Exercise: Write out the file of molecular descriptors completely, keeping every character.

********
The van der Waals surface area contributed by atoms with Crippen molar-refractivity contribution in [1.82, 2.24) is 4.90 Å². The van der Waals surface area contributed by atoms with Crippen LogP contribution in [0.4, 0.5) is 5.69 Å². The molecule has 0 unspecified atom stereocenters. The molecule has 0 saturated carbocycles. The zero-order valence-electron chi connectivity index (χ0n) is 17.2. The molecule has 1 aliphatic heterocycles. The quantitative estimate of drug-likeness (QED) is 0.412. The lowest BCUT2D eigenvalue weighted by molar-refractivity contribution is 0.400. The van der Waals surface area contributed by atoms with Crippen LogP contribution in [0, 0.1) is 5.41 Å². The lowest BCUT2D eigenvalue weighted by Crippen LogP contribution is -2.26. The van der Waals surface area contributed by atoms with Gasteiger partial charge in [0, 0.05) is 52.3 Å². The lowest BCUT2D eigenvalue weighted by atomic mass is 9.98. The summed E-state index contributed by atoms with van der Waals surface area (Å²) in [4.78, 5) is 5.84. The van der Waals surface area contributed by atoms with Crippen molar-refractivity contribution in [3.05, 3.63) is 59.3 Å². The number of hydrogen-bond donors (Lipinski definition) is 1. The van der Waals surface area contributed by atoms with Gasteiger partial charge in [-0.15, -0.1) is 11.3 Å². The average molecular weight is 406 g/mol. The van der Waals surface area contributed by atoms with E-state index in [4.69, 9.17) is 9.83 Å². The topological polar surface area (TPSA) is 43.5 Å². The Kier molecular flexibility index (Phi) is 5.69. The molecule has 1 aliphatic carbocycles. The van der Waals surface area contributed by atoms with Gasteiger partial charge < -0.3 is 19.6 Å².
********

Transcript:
The van der Waals surface area contributed by atoms with Crippen molar-refractivity contribution in [1.82, 2.24) is 4.90 Å². The van der Waals surface area contributed by atoms with Crippen LogP contribution in [0.4, 0.5) is 5.69 Å². The molecule has 0 unspecified atom stereocenters. The molecule has 0 saturated carbocycles. The zero-order valence-electron chi connectivity index (χ0n) is 17.2. The molecule has 1 aliphatic heterocycles. The quantitative estimate of drug-likeness (QED) is 0.412. The lowest BCUT2D eigenvalue weighted by molar-refractivity contribution is 0.400. The van der Waals surface area contributed by atoms with Crippen LogP contribution in [0, 0.1) is 5.41 Å². The lowest BCUT2D eigenvalue weighted by Crippen LogP contribution is -2.26. The van der Waals surface area contributed by atoms with Gasteiger partial charge in [0, 0.05) is 52.3 Å². The lowest BCUT2D eigenvalue weighted by atomic mass is 9.98. The summed E-state index contributed by atoms with van der Waals surface area (Å²) in [4.78, 5) is 5.84. The van der Waals surface area contributed by atoms with Crippen molar-refractivity contribution in [3.05, 3.63) is 59.3 Å². The number of hydrogen-bond donors (Lipinski definition) is 1. The van der Waals surface area contributed by atoms with Gasteiger partial charge in [-0.15, -0.1) is 11.3 Å². The average molecular weight is 406 g/mol. The van der Waals surface area contributed by atoms with E-state index in [4.69, 9.17) is 9.83 Å². The topological polar surface area (TPSA) is 43.5 Å². The Kier molecular flexibility index (Phi) is 5.69. The molecule has 1 aliphatic carbocycles. The van der Waals surface area contributed by atoms with Gasteiger partial charge < -0.3 is 19.6 Å².